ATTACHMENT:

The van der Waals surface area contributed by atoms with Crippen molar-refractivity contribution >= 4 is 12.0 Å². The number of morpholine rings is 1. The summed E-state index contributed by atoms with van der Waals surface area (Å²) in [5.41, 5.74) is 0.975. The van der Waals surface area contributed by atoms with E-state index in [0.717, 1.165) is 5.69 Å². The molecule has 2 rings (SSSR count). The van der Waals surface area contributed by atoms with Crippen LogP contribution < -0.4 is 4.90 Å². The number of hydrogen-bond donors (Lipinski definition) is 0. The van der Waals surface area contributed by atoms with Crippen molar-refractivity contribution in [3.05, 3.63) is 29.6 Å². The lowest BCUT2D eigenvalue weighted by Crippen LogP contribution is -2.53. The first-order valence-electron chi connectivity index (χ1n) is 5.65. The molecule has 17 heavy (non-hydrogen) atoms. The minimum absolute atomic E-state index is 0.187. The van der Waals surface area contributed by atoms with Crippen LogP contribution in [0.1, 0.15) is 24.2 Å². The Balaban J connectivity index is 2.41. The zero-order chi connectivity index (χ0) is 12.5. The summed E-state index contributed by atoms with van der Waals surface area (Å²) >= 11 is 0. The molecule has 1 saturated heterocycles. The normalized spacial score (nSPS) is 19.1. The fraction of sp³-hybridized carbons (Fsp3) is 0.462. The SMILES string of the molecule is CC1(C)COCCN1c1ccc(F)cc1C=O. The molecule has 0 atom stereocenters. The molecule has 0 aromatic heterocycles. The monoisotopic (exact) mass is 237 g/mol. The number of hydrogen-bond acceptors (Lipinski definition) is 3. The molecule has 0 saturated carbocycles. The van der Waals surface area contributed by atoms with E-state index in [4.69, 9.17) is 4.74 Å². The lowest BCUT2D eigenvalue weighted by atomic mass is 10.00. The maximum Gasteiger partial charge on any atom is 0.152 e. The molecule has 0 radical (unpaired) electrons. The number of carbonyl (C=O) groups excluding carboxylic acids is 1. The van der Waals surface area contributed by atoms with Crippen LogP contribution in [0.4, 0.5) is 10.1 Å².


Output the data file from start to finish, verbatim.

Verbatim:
The van der Waals surface area contributed by atoms with Crippen molar-refractivity contribution >= 4 is 12.0 Å². The number of morpholine rings is 1. The summed E-state index contributed by atoms with van der Waals surface area (Å²) in [5.41, 5.74) is 0.975. The van der Waals surface area contributed by atoms with E-state index in [0.717, 1.165) is 5.69 Å². The molecule has 2 rings (SSSR count). The van der Waals surface area contributed by atoms with Crippen LogP contribution < -0.4 is 4.90 Å². The number of hydrogen-bond donors (Lipinski definition) is 0. The van der Waals surface area contributed by atoms with Crippen molar-refractivity contribution in [3.05, 3.63) is 29.6 Å². The lowest BCUT2D eigenvalue weighted by Crippen LogP contribution is -2.53. The first-order valence-electron chi connectivity index (χ1n) is 5.65. The molecule has 17 heavy (non-hydrogen) atoms. The minimum absolute atomic E-state index is 0.187. The van der Waals surface area contributed by atoms with Crippen LogP contribution in [0.1, 0.15) is 24.2 Å². The Balaban J connectivity index is 2.41. The zero-order chi connectivity index (χ0) is 12.5. The summed E-state index contributed by atoms with van der Waals surface area (Å²) >= 11 is 0. The molecule has 1 saturated heterocycles. The normalized spacial score (nSPS) is 19.1. The fraction of sp³-hybridized carbons (Fsp3) is 0.462. The SMILES string of the molecule is CC1(C)COCCN1c1ccc(F)cc1C=O. The molecule has 0 atom stereocenters. The molecule has 0 aromatic heterocycles. The monoisotopic (exact) mass is 237 g/mol. The number of hydrogen-bond acceptors (Lipinski definition) is 3. The molecule has 0 saturated carbocycles. The van der Waals surface area contributed by atoms with E-state index in [4.69, 9.17) is 4.74 Å². The lowest BCUT2D eigenvalue weighted by atomic mass is 10.00. The maximum Gasteiger partial charge on any atom is 0.152 e. The molecule has 0 radical (unpaired) electrons. The number of carbonyl (C=O) groups excluding carboxylic acids is 1. The van der Waals surface area contributed by atoms with Crippen LogP contribution in [0.4, 0.5) is 10.1 Å².